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[] WPO 31.10.01: Pentagon Seeks Tinkerers Against Terrorism,
Washington Post
October 31, 2001

Pentagon Seeks Tinkerers Against Terrorism

By Richard Leiby, Washington Post Staff Writer

In peacetime, the press release might have passed without much
notice. "Pentagon Seeks Ideas on Combating Terrorism," it said.
Please submit a one-page description of your idea to the Department
of Defense by Dec. 23.

But as a jittery populace watches a weird new war unfold, perhaps it
isn't the most reassuring announcement to emanate from the Pentagon:
Help. Specifically, the military wants to know about technologies
that might assist U.S. troops hunting for terrorists hiding in caves
-- or, as the press release put it, "conducting protracted
operations in remote areas."

It turns out you can do more to help Uncle Sam than remaining calm
and going shopping.

"We've got a new kind of problem here, so if anyone's got good
ideas, that can be helpful," notes James Kurtz, a researcher at the
Institute for Defense Analyses who spent 32 years in the Army.
"They're looking for the guy in the basement of the high school
science building who's got a new idea. Nobody has a lock on all good

The Pentagon, as reported last week, is seeking anti-terrorist
"concepts" in 38 categories, including "countermeasures to weapons
of mass destruction." These might include, say, air samplers to
sniff out germ agents, sensors to detect small nuclear devices and
gizmos to identify truck bombs.

The announcement left some defense observers puzzled. "You read that
list and wonder: What have they been doing?" asks Ralph Peters, a
retired Army lieutenant colonel and author of "Fighting for the
Future: Will America Triumph?"

Perhaps, in the midst of increasingly dire pronouncements about
"credible" terrorist threats, you have personally felt confused,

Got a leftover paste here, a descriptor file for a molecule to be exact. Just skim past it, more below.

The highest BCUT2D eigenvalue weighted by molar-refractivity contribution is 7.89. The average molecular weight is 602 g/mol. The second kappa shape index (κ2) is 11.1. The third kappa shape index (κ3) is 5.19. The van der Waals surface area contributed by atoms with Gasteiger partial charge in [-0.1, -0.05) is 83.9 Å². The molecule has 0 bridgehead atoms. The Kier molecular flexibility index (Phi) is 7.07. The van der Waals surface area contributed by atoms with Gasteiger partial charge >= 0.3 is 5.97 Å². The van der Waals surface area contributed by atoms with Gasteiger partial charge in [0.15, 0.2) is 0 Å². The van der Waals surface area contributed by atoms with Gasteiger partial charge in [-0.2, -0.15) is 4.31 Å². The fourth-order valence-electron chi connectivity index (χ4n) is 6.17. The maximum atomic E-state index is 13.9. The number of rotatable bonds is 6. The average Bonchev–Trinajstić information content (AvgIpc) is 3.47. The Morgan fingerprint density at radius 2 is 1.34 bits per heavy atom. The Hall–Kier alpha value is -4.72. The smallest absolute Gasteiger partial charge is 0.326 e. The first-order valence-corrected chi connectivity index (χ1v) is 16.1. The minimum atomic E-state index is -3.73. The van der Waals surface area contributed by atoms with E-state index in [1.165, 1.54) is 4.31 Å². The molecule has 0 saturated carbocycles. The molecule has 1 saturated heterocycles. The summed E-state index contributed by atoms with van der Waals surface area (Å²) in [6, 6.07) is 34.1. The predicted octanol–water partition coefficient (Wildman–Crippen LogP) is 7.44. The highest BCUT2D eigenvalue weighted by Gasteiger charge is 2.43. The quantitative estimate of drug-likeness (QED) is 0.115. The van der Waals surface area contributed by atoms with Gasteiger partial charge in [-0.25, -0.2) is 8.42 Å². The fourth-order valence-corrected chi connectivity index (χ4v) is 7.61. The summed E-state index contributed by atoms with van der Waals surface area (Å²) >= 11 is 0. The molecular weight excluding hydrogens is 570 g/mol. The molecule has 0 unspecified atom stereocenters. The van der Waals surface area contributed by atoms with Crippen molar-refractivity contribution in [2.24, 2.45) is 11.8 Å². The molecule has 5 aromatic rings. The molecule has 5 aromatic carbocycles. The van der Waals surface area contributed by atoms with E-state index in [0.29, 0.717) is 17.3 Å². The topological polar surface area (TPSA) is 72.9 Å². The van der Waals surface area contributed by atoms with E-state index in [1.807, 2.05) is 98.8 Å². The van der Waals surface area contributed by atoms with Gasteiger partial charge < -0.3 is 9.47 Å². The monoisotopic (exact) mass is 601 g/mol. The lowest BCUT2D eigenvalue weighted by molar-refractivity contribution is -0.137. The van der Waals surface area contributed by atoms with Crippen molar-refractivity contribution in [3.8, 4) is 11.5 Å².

helpless and driven to drink. Well, buck up: Haven't you heard
there's a war on? It's time to put on your thinking cap and repair
to the workbench in your garage.

Visit the Web site and pick a category. Got an
idea for "lightweight personal armor that stops both weapons and
knife penetration with full body protection"? Fire away. Are you
handy with cameras? "Develop high-fidelity through-wall imaging
capability." Let's see those terrorists hide from American X-ray

"Unconventional surveillance and reconnaissance systems are
desired," the Pentagon says. Especially one to "detect, locate and
map underground/concealed cavities that may serve as secure havens
for terrorists."

Your ideas can help protect the homeland, too. "Develop a deception
detection device for use with counterterrorism-based structured
interviews for passengers in various modes of transportation," the
Pentagon requests. In other words, a portable lie detector. Finally,
ticket agents will have a way to verify the answers to those
important questions, "Have you had your luggage in your possession
at all times? Has anyone unknown to you asked you to carry anything
on board?"

If Messrs. Hewlett and Packard could launch a high-tech behemoth
from a garage, then why can't you invent an algorithm-based software
that can identify and analyze voices -- specifically to "incorporate
Pashtu, Urdu, Farsi, Arabic dialects, and other minor Middle Eastern
and central/south Asian languages into an existing Automated Speaker
Recognition System" that can be used by "selected intelligence and
counterintelligence agencies"?

The Department of Defense says it wants concepts that can be
"developed and fielded" in 12 to 18 months. Pentagon officials
express confidence that the call for ideas will produce rapid
results, given the ingenuity of Americans.

"We're trying to find every possibility, to find everything to make
us the best equipped and give our people the best protection, which
they deserve," says Air Force Maj. Michael T. Halbig, a Pentagon
spokesman. These new products, he says, will keep America "ahead of
the bad guys."

Paul Taibl, assistant vice president for policy at the nonprofit
Business Executives for National Security, applauds the Pentagon for
casting a wide net for anti-terrorism tools. "I'd like to think that
if anyone's got access to this technology, it ought to be the
government, but that's no longer the case," he says. "The Department
of Defense is not the technology leader that it was during the
height of the Cold War."

In recent years, untold sums have been poured into studies by the
Pentagon and various congressional commissions to identify terrorist
threats, including a $45 million brainstorming effort by Hollywood
writers and directors under the Army's Simulation, Training and
Instrumentation Command. But concrete solutions aren't so readily

"Maybe somebody's got a better idea out there," Halbig says.

Remember to send in your idea by 4 p.m. Dec. 23. Better yet, beat
the Christmas rush and get to the post office early. That is, if you
can find a functioning post office . . .

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